Dan and Daves trick Peekaboo, in the October 2011 issue of Genii, uses a clever step principle to reveal the selected card in a fan. While the authors were unfamiliar with the origins of this idea, the blank fan idea is of course very old. Of perhaps greater interest, though, is the fact that the blank fan principle is used more often than one might think. Just ask any lefty.
Peekaboo, as with virtually all tricks, is written for the right-handed magician. It is a nice effect because you go from a peek directly to a fan, with no intermediate handling (other than transferring the deck from one hand to the other). But one can also make the argument that spectators expect the deck to be shuffled once a card is selected. In this case, a stepped peek is not necessary; all that is required is that the selected card be brought to the bottom of the deck, an action easily accomplished with one or two quick, natural-looking shuffles.
From this point, it is a simple matter for a lefty, and is demonstrated quite straightforwardly in a little routine of my own, called Cahoots, which uses the same basic functional motif. With the cards face down in right-hand dealing position (and the selected card on the bottom), the magician simply:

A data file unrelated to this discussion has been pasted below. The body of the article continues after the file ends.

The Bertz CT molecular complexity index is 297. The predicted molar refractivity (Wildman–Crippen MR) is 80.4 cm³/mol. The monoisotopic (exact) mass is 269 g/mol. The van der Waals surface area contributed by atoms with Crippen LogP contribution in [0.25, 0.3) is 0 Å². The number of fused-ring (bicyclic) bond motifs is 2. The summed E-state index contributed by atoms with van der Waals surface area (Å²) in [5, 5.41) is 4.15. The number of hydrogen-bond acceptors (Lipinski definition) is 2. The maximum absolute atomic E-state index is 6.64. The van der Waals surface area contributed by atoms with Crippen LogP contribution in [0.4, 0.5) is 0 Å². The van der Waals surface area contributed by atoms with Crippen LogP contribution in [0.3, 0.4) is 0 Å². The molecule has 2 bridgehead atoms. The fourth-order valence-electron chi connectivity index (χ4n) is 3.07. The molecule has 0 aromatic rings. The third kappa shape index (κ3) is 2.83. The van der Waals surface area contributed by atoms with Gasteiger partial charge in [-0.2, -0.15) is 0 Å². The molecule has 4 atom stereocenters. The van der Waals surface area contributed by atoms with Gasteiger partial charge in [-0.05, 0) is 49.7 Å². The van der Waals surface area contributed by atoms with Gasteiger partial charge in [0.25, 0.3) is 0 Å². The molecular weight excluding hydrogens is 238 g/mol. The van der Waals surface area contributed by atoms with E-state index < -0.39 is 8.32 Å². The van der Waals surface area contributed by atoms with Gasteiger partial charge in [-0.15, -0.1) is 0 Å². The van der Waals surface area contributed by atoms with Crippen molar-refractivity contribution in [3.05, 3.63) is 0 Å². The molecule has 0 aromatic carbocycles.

a) scoots the pack upward in the palm into traditional thumb palm position;
b) fans the face-down cards to the left with the left first finger or thumb;
c) holds up the fan, backs to the audience (that is, palm to the audience), faces toward the spectator-in-the-know, who is either behind you or to the side.
The spectator-in-the-know will now see the face of only the selected card, at the front of the otherwise blank fan.
(Note: if you imagined doing the exact actions above, only with the deck face up in your right hand, you would end up in a situation similar to the photograph of the fan in the article, minus the stepped pip which, again, in this case would be unnecessary. All the spectator needs to see is the bottom, visible, card.)
An early appearance in print of the blank fan principle was the description in The Phoenix in 1946 by Bruce Elliott of a trick called The Town Skryer, performed by Orson Welles. Since the effect was written for right-handed magicians, the sleight was identified (in right-handed language) as the reverse fan, in which the deck was kept in the left hand (normal for a righty), with the right thumb spreading the cards upward from the right to the left. In the write-up, Elliott mentions his belief that it was Dunninger who first used the blank fan principle.